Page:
This was posted in the blog exchange here
a month ago, but in honor of my daughter's birthday, I've updated it to use here. Does that count as an update? C'mon, cut me some slack...I'm in the middle of selling my business, trying to sell my house, I planned and prepared an Ariel/Princess birthday party, and my mother-in-law is visiting.
My daughter’s birthday party went off without a hitch this weekend. She turned three. How in the heck did that happen? As cliché as it is, I swear it was just yesterday that she was a little blob of baby, screaming bloody murder in her car seat, smearing strained carrots on her high chair tray…sleeping peaceful baby sleep on my shoulder, fascinated by the spots of sunlight on the carpet. Now she goes to preschool. She traces her name and learns the names of the planets. She has a backpack almost as big as she is that she insists on carrying herself.
“I can do it, Mama. I am bigger.”
As we pack to move, I am sorting things to give away that we no longer need. My baby’s stroller went away yesterday. We used to takes walks to get lunch together with that stroller. We would stop along the way so she could pick flowers or watch a lizard dart away into the bushes. Now she can push her doll in it.
“Look, Mama. This is my baby. We are going to the store. See you later.”
Tiny clothes go into a bag. They are for someone else’s baby now. I tie the bags closed – and then rip them open again retrieving items I can’t bear to see go. The striped shirt that needed washed every night because it was all she would wear. The sleeper with the million snaps that drove me crazy every diaper change.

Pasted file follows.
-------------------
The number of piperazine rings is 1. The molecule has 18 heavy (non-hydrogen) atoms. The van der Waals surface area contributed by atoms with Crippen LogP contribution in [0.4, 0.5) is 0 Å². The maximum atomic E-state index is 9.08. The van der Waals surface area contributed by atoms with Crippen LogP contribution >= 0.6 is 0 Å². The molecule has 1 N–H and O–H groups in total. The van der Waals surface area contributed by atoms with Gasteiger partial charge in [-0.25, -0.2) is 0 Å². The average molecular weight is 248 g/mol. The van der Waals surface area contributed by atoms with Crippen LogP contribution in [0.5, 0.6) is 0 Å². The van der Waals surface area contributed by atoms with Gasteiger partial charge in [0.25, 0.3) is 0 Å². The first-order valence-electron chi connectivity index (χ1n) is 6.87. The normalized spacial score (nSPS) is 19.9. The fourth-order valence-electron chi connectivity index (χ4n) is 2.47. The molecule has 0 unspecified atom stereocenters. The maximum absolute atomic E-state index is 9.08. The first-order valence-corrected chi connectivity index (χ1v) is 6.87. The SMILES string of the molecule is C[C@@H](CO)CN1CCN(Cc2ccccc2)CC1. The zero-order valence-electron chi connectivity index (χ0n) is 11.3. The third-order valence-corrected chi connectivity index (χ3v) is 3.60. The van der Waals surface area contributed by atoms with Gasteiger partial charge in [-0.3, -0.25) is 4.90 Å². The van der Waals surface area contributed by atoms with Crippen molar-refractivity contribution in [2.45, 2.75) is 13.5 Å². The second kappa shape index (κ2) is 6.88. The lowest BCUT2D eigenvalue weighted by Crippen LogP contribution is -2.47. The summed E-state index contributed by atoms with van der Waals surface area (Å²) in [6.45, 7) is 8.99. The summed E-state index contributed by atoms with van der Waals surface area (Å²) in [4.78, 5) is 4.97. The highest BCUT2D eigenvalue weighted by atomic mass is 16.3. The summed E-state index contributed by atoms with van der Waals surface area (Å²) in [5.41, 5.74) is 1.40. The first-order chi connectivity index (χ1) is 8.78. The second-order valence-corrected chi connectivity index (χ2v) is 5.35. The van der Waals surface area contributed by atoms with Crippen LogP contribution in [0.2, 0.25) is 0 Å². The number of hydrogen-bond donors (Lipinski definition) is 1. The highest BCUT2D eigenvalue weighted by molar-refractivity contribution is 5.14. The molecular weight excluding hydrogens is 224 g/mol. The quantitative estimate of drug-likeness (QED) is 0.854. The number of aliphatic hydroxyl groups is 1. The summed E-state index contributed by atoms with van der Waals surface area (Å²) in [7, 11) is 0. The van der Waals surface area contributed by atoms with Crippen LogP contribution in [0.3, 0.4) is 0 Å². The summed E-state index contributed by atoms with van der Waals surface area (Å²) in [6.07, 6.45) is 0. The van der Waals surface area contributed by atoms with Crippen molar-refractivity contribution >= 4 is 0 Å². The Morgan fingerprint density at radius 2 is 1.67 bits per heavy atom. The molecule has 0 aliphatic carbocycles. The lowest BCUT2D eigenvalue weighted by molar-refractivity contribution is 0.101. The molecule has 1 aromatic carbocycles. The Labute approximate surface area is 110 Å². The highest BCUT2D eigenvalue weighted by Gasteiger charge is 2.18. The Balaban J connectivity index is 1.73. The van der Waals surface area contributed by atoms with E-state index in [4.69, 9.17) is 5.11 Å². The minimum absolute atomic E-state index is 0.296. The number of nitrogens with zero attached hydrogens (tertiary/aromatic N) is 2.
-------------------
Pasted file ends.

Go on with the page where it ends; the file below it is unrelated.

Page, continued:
“Mama, I got dressed. I put the tags in the back. I did it myself.”
I remember waiting for her first smile. Hearing her first baby belly laugh. Was it really so long ago?
“Mama, wanna’ hear a joke? Knock knock. Who’s there? Mickey Mouse’s underwear.”
I remember her asleep on her daddy’s chest. I remember her nestled in the crook of his arm.
“Mama, when I get big I want to marry daddy…and Briton at school.”
The time has passed so quickly. Who told her she could grow up? I scoop her up and cradle her like a baby.
“Mama, I’m not a baby. I am bigger.”
“Yes, you are bigger, but you are still my baby.”
“No, I’m not. I’m big.”
And it’s true. She is big. And smart, and funny, and stubborn, and beautiful. She is everything that makes being a mom worth it. She is my little girl who is speeding toward adulthood at light speed. I want to stop it, or at least slow it down, but I know that I can’t. I cherish the memories of her as a baby, but each bit she grows adds new memories. And I know I’ll cherish those too. I’ll file them away and pull them out when she uses the car and leaves it with no gas or borrows my makeup and “forgets” to return it.
“Mama, hold me like when I was a baby.”
I lift her and cradle her in my arms, her long legs dangling. And time stands still.